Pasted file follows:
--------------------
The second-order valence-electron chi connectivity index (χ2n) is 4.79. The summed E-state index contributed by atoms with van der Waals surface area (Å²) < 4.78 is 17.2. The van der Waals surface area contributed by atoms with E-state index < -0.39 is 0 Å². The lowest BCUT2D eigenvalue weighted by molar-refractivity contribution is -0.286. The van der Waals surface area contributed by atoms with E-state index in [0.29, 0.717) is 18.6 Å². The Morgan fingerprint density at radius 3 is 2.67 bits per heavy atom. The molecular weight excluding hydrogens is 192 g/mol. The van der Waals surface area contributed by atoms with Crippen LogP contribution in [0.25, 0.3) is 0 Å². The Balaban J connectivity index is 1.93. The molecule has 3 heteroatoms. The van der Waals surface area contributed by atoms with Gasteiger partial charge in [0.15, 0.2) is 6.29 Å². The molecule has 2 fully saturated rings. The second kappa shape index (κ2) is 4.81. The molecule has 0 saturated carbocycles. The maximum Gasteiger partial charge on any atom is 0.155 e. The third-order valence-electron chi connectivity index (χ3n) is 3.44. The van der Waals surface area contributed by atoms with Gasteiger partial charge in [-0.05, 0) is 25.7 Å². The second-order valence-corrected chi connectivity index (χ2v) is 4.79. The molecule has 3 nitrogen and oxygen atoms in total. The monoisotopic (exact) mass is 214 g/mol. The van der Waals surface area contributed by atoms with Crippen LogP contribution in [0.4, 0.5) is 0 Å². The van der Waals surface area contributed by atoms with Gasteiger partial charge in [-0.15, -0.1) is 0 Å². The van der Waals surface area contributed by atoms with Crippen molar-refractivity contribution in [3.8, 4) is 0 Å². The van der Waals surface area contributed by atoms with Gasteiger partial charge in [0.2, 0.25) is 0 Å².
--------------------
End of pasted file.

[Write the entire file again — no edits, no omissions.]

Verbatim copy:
The second-order valence-electron chi connectivity index (χ2n) is 4.79. The summed E-state index contributed by atoms with van der Waals surface area (Å²) < 4.78 is 17.2. The van der Waals surface area contributed by atoms with E-state index < -0.39 is 0 Å². The lowest BCUT2D eigenvalue weighted by molar-refractivity contribution is -0.286. The van der Waals surface area contributed by atoms with E-state index in [0.29, 0.717) is 18.6 Å². The Morgan fingerprint density at radius 3 is 2.67 bits per heavy atom. The molecular weight excluding hydrogens is 192 g/mol. The van der Waals surface area contributed by atoms with Crippen LogP contribution in [0.25, 0.3) is 0 Å². The Balaban J connectivity index is 1.93. The molecule has 3 heteroatoms. The van der Waals surface area contributed by atoms with Gasteiger partial charge in [0.15, 0.2) is 6.29 Å². The molecule has 2 fully saturated rings. The second kappa shape index (κ2) is 4.81. The molecule has 0 saturated carbocycles. The maximum Gasteiger partial charge on any atom is 0.155 e. The third-order valence-electron chi connectivity index (χ3n) is 3.44. The van der Waals surface area contributed by atoms with Gasteiger partial charge in [-0.05, 0) is 25.7 Å². The second-order valence-corrected chi connectivity index (χ2v) is 4.79. The molecule has 3 nitrogen and oxygen atoms in total. The monoisotopic (exact) mass is 214 g/mol. The van der Waals surface area contributed by atoms with Crippen LogP contribution in [0.4, 0.5) is 0 Å². The van der Waals surface area contributed by atoms with Gasteiger partial charge in [-0.15, -0.1) is 0 Å². The van der Waals surface area contributed by atoms with Crippen molar-refractivity contribution in [3.8, 4) is 0 Å². The van der Waals surface area contributed by atoms with Gasteiger partial charge in [0.2, 0.25) is 0 Å².